A no account outlaw establishes his own particular brand of law and order and builds a town on the edges of civilization in this farcical western. With the aid of an old law text and ... See full summary »
During a future ice age, dying humanity occupies its remaining time by playing a board game called "Quintet." For one small group, this obsession is not enough; they play the game with living pieces ... and only the winner survives.
Hector is a star basketball player for the College basketball team he plays for, the Leopards. His girlfriend, Olive, doesn't know whether to stay with him or leave him. And his friend, ... See full summary »
This movie tells the story of the latter years of Earl Long, a flamboyant governor of Louisiana. The aging Earl, an unapologetic habitue of strip joints, falls in love with young stripper ... See full summary »
The fashion industry and Paris provide the setting for a comedy surrounding the mistaken impression that Joanne Woodward is a high-priced call girl. Paul Newman is the journalist interviewing her for insights on her profession.
Tilman and Lanton Mills, two cowboys who set off on horseback to rob a bank. On the way, they stop to see their boss, the "Old Man", only to discover he has been murdered by another cowboy,... See full summary »
Harry Dean Stanton,
One of Paul Newman's demands is that he gets to spend an hour each morning on location in a sauna. That is why his character in the film uses the shower steam to create a sauna early in the story. See more »
[In anger, a television was just thrown out a hotel window]
That's hotel property, and I'm just sittin' here waiting for the house dicks to come.
[pretentiously, with sort of a faux-cool]
But you're the one that's gotta have to pay.
Who the hell is he?
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This film is not as bad as the previous reviewer would have you believe. It just takes a different kind of mindset to enjoy it--you have to like nonlinearality. You have to be in a relaxed, maybe even coming-down-off-a-jag state of mind to appreciate its structure.
Paul Newman, affable as always in the lead, is not placed in any of the more familiar predictable, and simplistic predicaments cited by my colleague ( though, if anything, "character study" would come the closest to describing this film).
But, instead of an "easy" situation--the kind that makes us smug to be able to identify quickly--in this picture Newman battles ineffectually against a more subtle and insidious malaise, one not often focused on in film in this manner. Its a common problem--something we all deal with at one time or another--its that type of confidence-effacing, will-sapping, ego-draining personal economic debt that for many adults never really seems to go away.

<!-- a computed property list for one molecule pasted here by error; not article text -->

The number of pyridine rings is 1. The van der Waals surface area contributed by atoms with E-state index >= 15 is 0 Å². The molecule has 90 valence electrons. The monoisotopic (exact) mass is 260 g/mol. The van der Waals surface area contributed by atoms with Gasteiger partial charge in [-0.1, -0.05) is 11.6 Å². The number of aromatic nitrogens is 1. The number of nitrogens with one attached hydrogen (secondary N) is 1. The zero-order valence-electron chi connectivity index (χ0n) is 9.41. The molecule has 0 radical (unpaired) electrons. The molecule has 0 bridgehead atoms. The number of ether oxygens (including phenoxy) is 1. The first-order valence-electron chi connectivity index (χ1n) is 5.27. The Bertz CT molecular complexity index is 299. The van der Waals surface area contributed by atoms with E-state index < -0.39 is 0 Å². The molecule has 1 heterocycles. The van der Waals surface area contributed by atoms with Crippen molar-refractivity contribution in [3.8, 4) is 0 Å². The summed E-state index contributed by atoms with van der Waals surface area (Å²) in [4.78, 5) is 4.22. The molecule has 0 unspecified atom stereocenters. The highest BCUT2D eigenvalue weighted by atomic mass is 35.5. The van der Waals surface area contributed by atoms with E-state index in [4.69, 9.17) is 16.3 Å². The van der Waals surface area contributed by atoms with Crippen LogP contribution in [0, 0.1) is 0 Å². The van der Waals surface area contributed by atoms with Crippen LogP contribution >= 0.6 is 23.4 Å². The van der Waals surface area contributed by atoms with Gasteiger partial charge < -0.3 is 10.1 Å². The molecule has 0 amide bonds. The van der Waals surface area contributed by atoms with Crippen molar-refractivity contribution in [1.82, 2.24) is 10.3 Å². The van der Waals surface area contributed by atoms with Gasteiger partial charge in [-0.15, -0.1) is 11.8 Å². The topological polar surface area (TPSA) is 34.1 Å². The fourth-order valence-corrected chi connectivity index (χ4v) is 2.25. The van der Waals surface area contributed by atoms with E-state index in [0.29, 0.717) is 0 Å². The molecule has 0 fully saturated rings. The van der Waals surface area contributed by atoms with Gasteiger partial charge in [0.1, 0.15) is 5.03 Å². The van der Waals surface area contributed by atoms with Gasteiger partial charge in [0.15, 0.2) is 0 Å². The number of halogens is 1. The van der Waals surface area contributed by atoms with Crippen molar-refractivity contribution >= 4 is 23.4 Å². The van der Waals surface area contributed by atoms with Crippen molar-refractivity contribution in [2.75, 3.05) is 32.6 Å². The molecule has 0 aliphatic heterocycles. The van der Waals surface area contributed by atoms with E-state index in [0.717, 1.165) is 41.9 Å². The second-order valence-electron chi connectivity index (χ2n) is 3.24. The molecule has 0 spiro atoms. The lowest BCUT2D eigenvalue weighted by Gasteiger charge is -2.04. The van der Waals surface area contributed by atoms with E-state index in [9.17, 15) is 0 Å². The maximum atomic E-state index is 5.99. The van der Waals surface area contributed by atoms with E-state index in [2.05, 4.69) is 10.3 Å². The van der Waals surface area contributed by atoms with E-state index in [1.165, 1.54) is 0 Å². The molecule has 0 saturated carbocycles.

Just like the rest of us, Newman's simply got an ego that wants to assert itself--but at every turn he's being strung up by the short-and-curlies due to lack of $$. He keeps trying however. Still, we see that throughout the film, each new situation somehow gets away from him and leaves him with nothing to show for his troubles. He's just too nice a guy to come out a winner.
He always needs more money than he's got and it affects everything he does--prevents him from really enjoying what might be an otherwise pleasant life. In the end he's forced to face that:
1) his troubles are maybe never going to be conquerable,
2) there will be a lot more (of the same kind of humiliation he's undergone all throughout the movie)throughout the rest of his life, and 3) despite this, there are still some dividends in life that make things easier to bear, like having a best friend, a car that runs, or just having enough money in your pocket to get a Coke.
Its true the movie has an unsatisfying conclusion--the very human plot in this film just doesnt have a happy resolution, (coincidentally, just the way real-life problems dont work out, what a concept for a film, right?).
But the hangdog ending, just like the rest of the film, is somehow difficult to forget. It has such an unusual, low-key pace and rhythm that it really stays with you. I have seen it come up at least 4-5 times on the late show and never been displeased--its rather like seeing an old friend.
Dont dismiss it--its a movie that can cheer you up under the right circumstances.
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